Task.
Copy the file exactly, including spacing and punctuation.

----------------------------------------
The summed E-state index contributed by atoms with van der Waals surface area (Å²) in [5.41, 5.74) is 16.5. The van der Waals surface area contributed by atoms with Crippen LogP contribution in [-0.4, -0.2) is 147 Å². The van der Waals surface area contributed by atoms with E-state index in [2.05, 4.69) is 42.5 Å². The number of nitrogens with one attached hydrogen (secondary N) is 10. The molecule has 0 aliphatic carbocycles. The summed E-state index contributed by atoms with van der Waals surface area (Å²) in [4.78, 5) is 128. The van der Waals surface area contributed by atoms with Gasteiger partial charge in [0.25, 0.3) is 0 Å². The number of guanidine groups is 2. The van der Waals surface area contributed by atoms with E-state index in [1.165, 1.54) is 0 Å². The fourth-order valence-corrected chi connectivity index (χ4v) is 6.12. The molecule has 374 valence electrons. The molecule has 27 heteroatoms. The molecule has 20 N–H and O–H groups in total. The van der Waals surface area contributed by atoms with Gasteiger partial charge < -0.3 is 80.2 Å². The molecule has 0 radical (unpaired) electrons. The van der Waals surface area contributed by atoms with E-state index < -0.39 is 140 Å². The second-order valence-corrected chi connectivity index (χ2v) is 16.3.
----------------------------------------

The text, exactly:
The summed E-state index contributed by atoms with van der Waals surface area (Å²) in [5.41, 5.74) is 16.5. The van der Waals surface area contributed by atoms with Crippen LogP contribution in [-0.4, -0.2) is 147 Å². The van der Waals surface area contributed by atoms with E-state index in [2.05, 4.69) is 42.5 Å². The number of nitrogens with one attached hydrogen (secondary N) is 10. The molecule has 0 aliphatic carbocycles. The summed E-state index contributed by atoms with van der Waals surface area (Å²) in [4.78, 5) is 128. The van der Waals surface area contributed by atoms with Gasteiger partial charge in [0.25, 0.3) is 0 Å². The number of guanidine groups is 2. The van der Waals surface area contributed by atoms with E-state index in [1.165, 1.54) is 0 Å². The fourth-order valence-corrected chi connectivity index (χ4v) is 6.12. The molecule has 374 valence electrons. The molecule has 27 heteroatoms. The molecule has 20 N–H and O–H groups in total. The van der Waals surface area contributed by atoms with Gasteiger partial charge < -0.3 is 80.2 Å². The molecule has 0 radical (unpaired) electrons. The van der Waals surface area contributed by atoms with E-state index < -0.39 is 140 Å². The second-order valence-corrected chi connectivity index (χ2v) is 16.3.